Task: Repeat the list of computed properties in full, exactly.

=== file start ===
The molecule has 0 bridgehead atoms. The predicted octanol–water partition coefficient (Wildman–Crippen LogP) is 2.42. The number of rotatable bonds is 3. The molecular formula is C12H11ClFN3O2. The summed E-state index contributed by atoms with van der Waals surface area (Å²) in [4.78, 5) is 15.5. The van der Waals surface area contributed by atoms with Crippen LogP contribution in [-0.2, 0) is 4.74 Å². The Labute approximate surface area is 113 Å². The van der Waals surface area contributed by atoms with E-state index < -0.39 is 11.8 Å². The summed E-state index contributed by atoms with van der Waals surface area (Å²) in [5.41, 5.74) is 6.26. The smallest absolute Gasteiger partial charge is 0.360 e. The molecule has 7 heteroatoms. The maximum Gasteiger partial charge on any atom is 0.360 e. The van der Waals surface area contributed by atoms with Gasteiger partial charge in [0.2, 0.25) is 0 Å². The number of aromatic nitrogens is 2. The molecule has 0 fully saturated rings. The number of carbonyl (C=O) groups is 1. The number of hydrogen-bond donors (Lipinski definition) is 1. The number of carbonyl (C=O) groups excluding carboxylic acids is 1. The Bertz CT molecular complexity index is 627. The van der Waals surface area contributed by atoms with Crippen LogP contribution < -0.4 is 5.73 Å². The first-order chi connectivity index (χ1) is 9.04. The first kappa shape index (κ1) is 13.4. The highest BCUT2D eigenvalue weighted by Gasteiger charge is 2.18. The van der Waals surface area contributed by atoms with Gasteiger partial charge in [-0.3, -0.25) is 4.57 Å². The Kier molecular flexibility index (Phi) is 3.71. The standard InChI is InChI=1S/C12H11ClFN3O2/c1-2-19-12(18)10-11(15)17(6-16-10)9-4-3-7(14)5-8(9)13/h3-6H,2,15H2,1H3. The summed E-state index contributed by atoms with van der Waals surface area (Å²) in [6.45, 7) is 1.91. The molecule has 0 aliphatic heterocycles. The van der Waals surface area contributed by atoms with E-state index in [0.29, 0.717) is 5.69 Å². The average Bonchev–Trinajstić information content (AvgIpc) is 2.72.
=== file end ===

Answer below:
The molecule has 0 bridgehead atoms. The predicted octanol–water partition coefficient (Wildman–Crippen LogP) is 2.42. The number of rotatable bonds is 3. The molecular formula is C12H11ClFN3O2. The summed E-state index contributed by atoms with van der Waals surface area (Å²) in [4.78, 5) is 15.5. The van der Waals surface area contributed by atoms with Crippen LogP contribution in [-0.2, 0) is 4.74 Å². The Labute approximate surface area is 113 Å². The van der Waals surface area contributed by atoms with E-state index < -0.39 is 11.8 Å². The summed E-state index contributed by atoms with van der Waals surface area (Å²) in [5.41, 5.74) is 6.26. The smallest absolute Gasteiger partial charge is 0.360 e. The molecule has 7 heteroatoms. The maximum Gasteiger partial charge on any atom is 0.360 e. The van der Waals surface area contributed by atoms with Gasteiger partial charge in [0.2, 0.25) is 0 Å². The number of aromatic nitrogens is 2. The molecule has 0 fully saturated rings. The number of carbonyl (C=O) groups is 1. The number of hydrogen-bond donors (Lipinski definition) is 1. The number of carbonyl (C=O) groups excluding carboxylic acids is 1. The Bertz CT molecular complexity index is 627. The van der Waals surface area contributed by atoms with Crippen LogP contribution < -0.4 is 5.73 Å². The first-order chi connectivity index (χ1) is 9.04. The first kappa shape index (κ1) is 13.4. The highest BCUT2D eigenvalue weighted by Gasteiger charge is 2.18. The van der Waals surface area contributed by atoms with Gasteiger partial charge in [-0.3, -0.25) is 4.57 Å². The Kier molecular flexibility index (Phi) is 3.71. The standard InChI is InChI=1S/C12H11ClFN3O2/c1-2-19-12(18)10-11(15)17(6-16-10)9-4-3-7(14)5-8(9)13/h3-6H,2,15H2,1H3. The summed E-state index contributed by atoms with van der Waals surface area (Å²) in [6.45, 7) is 1.91. The molecule has 0 aliphatic heterocycles. The van der Waals surface area contributed by atoms with E-state index in [0.29, 0.717) is 5.69 Å². The average Bonchev–Trinajstić information content (AvgIpc) is 2.72.